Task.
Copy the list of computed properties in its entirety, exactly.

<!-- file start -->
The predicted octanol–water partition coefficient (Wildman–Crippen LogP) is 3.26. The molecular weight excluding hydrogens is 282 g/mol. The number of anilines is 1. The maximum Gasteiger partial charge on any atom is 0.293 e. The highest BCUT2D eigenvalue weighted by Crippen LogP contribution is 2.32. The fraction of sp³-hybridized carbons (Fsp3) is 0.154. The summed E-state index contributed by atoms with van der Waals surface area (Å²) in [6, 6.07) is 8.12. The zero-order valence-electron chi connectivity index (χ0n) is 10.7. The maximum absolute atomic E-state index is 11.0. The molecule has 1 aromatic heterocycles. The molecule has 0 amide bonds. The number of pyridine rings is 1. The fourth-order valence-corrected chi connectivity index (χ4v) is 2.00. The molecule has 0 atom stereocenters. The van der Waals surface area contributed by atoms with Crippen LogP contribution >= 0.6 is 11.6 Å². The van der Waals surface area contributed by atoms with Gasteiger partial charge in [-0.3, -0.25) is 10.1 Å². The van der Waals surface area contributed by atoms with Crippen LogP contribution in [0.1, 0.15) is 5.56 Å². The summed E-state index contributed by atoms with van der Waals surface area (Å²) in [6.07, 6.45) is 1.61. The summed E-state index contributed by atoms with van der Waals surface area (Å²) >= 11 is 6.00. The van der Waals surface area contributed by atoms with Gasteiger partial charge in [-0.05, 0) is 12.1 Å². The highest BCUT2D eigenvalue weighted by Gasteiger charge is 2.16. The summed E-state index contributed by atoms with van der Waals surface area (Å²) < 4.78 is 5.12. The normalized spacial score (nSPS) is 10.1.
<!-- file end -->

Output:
The predicted octanol–water partition coefficient (Wildman–Crippen LogP) is 3.26. The molecular weight excluding hydrogens is 282 g/mol. The number of anilines is 1. The maximum Gasteiger partial charge on any atom is 0.293 e. The highest BCUT2D eigenvalue weighted by Crippen LogP contribution is 2.32. The fraction of sp³-hybridized carbons (Fsp3) is 0.154. The summed E-state index contributed by atoms with van der Waals surface area (Å²) in [6, 6.07) is 8.12. The zero-order valence-electron chi connectivity index (χ0n) is 10.7. The maximum absolute atomic E-state index is 11.0. The molecule has 1 aromatic heterocycles. The molecule has 0 amide bonds. The number of pyridine rings is 1. The fourth-order valence-corrected chi connectivity index (χ4v) is 2.00. The molecule has 0 atom stereocenters. The van der Waals surface area contributed by atoms with Crippen LogP contribution >= 0.6 is 11.6 Å². The van der Waals surface area contributed by atoms with Gasteiger partial charge in [-0.3, -0.25) is 10.1 Å². The van der Waals surface area contributed by atoms with Crippen LogP contribution in [0.1, 0.15) is 5.56 Å². The summed E-state index contributed by atoms with van der Waals surface area (Å²) in [6.07, 6.45) is 1.61. The summed E-state index contributed by atoms with van der Waals surface area (Å²) >= 11 is 6.00. The van der Waals surface area contributed by atoms with Gasteiger partial charge in [-0.05, 0) is 12.1 Å². The highest BCUT2D eigenvalue weighted by Gasteiger charge is 2.16. The summed E-state index contributed by atoms with van der Waals surface area (Å²) < 4.78 is 5.12. The normalized spacial score (nSPS) is 10.1.